Have you ever heard of an agrihood? Unlike urban farms and gardens, agrihoods are entire neighborhoods dedicated to agriculture. Nationwide, there are about 90 of these agrihoods, with most of them being home to affluent millennials looking for close proximity to fresh and “clean” foods.

But in Detroit, a new type of agrihood has emerged. Dubbed the Michigan Urban Farming Initiative (MUFI), this inner-city farm is focused on helping solve food insecurity and providing economic opportunities in one of Detroit’s historic communities that were once home to a thriving black middle class. Now the median home value is under $25,000, and about 35% of the residents are homeowners.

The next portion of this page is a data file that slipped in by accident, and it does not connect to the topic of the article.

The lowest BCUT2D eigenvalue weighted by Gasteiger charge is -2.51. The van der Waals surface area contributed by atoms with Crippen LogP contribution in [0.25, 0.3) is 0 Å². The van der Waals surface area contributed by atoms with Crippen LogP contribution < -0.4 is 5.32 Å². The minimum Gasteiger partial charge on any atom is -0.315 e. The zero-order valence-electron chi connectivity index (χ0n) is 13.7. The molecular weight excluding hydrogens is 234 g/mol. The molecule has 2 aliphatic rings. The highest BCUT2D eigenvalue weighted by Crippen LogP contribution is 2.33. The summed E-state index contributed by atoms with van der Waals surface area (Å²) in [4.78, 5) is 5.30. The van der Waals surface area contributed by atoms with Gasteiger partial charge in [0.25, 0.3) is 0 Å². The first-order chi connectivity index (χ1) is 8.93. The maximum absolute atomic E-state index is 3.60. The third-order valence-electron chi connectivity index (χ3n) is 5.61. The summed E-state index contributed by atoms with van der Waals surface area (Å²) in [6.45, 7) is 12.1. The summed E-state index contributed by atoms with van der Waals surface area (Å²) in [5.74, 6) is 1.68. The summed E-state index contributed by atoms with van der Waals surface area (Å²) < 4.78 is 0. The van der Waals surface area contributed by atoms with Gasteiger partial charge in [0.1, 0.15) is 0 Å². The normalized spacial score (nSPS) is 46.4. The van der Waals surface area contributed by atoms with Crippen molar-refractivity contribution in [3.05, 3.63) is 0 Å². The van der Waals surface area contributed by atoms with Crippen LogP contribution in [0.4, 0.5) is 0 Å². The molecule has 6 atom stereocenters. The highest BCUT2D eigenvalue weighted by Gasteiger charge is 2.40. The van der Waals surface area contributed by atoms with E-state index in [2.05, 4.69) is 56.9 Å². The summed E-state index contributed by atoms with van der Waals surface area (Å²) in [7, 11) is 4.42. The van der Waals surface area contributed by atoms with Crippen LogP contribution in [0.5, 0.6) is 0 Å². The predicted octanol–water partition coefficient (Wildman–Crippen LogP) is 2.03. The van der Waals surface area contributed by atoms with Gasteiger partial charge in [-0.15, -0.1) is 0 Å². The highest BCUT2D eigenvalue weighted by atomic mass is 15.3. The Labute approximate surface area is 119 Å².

At the moment, MUFI grows lots of hot peppers and collard greens, because that is what people in the area like. One of the goals is to create hot sauces from their fresh peppers for locals to sell. Besides the peppers, the farm also has rows and rows of other vegetable varieties all dotted with marigolds, which help keep bugs away, organically.

Saturdays are the best day of the week to be at MUFI. That’s when the farm is open for harvesting for everyone who wants some fresh food. For a city that has certainly seen its fair share of hard times, it’s beautiful to see this agrihood thriving in Detroit.

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